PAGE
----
Unsolicited vote-by-mail applications: Spam? Scam? Legit?

Yes, that mailing you got from the Center For Voter Information is real – but largely unnecessary. Nebraska election officials have already made it easy to vote by mail this year.

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For even the most astute voter, it can be easy to feel uneasy this election season. Mix in a persistent public-health crisis and concerns about mail delivery, and, well, we understand the anxiety.

A reminder for Nebraskans: Voters in Douglas, Lancaster, and Sarpy counties were sent forms to request an early mail-in ballot in August. Several other counties in the state joined in; and this week, the Office of the Nebraska Secretary of State began mailing request forms to registered voters in the 65 remaining counties. Bottom line, that means every Nebraskan on the rolls before Labor Day should get a card to request an early mail-in ballot. State officials will finish mailing the forms to registered voters Friday, Sept. 11.

So where’s the confusion? On top of all this, some Nebraskans also are receiving letters and request forms from the Center For Voter Information, a national group encouraging early mail-in voting this fall. The CVI is sending out mass mailings with letters and paper applications for an early ballot inside.

They look something like this:

Some Nebraskans are receiving an envelope from The Center for Voter Information (left) with a letter and a vote-by-mail application inside.

Spam? Scam? Legit?

As the state’s leading voting rights organization, Civic Nebraska has gotten more than a few skeptical queries about these mailers. Is it spam? Is it a scam?

Well, the short answer is no: The Center For Voter Information is doing what third parties – including Civic Nebraska – often do before each election. It is working to drive voter turnout. However, the timing of these letters in Nebraska, right as state election officials are sending out vote-by-mail applications so that all registered voters are covered, has created some alarm.

Do I have to fill it out and return it?

Nope. Because Nebraska’s registered voters are already getting a vote-by-mail request form from election officials, it’s not necessary to fill out and send back the application from the Center For Voter Information. If given the choice between sending in the one from election officials and the one from the Center for Voter Information, we’d recommend you choose the one sent to you by election officials.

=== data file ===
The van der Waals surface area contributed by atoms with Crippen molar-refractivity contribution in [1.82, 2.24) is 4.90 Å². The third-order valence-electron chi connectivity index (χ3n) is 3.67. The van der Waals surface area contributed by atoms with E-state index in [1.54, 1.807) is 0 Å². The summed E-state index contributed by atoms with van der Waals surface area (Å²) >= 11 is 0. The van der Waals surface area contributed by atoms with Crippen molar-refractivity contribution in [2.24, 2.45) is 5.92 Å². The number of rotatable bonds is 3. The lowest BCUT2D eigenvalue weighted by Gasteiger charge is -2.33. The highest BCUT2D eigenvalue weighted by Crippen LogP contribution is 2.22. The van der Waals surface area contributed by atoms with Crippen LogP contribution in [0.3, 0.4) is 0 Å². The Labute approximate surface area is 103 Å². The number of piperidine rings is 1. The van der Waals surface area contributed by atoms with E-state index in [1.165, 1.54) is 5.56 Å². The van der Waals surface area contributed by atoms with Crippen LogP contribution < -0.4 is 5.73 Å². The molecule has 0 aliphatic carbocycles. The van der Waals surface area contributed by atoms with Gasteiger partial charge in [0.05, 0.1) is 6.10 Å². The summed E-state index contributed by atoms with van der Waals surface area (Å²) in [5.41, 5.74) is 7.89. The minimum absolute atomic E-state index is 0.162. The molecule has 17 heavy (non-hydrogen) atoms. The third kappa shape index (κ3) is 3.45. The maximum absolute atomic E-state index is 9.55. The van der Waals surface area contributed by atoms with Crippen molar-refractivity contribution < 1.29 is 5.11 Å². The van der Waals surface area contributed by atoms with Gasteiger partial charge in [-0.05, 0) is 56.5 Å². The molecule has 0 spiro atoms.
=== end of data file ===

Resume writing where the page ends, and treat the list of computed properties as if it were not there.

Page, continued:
Oops, I sent both back just to be sure. What will happen now that I’ve filled out more than one application to vote by mail?

Your first request will be processed. Anything else will be discarded as a duplicate. Our election systems have guardrails against sending out multiple ballots – you can’t, for example, send in three requests for a mail-in ballot, and then get three ballots. If you send in three requests for a mail-in ballot, only the first one counts and you will only get one ballot.

Why are so many groups promoting vote-by-mail this year?

Politics and pandemics. As the concern over COVID-19 continues, there’s an extra focus from officials and civic organizations like ours to vote by mail to prevent viral spread. Nonprofits, political parties, and other third-party organizations see benefits in driving vote-by-mail. For us, we want as many people to participate in our representative democracy as possible. For example, we’ve built an Election Calendar to help remind you of important early-voting deadlines and dates. The Center for Voter Information is taking this a step further and sending vote-by-mail applications directly to some voters. You can ignore it if you wish.

Remember: In Nebraska, vote-by-mail is easy, safe, and – amid an ongoing pandemic – a healthy alternative to in-person voting. Regardless of how they process our votes, our election officials are top-notch professionals, our systems are strong, and we have supreme confidence in their work to count every vote. Want to be sure as the fall progresses? You can always track your ballot status here.

And, as Election Day nears, make a plan to vote. If you have questions or concerns, you can always call our Election Protection Hotline at 402.890.5291.

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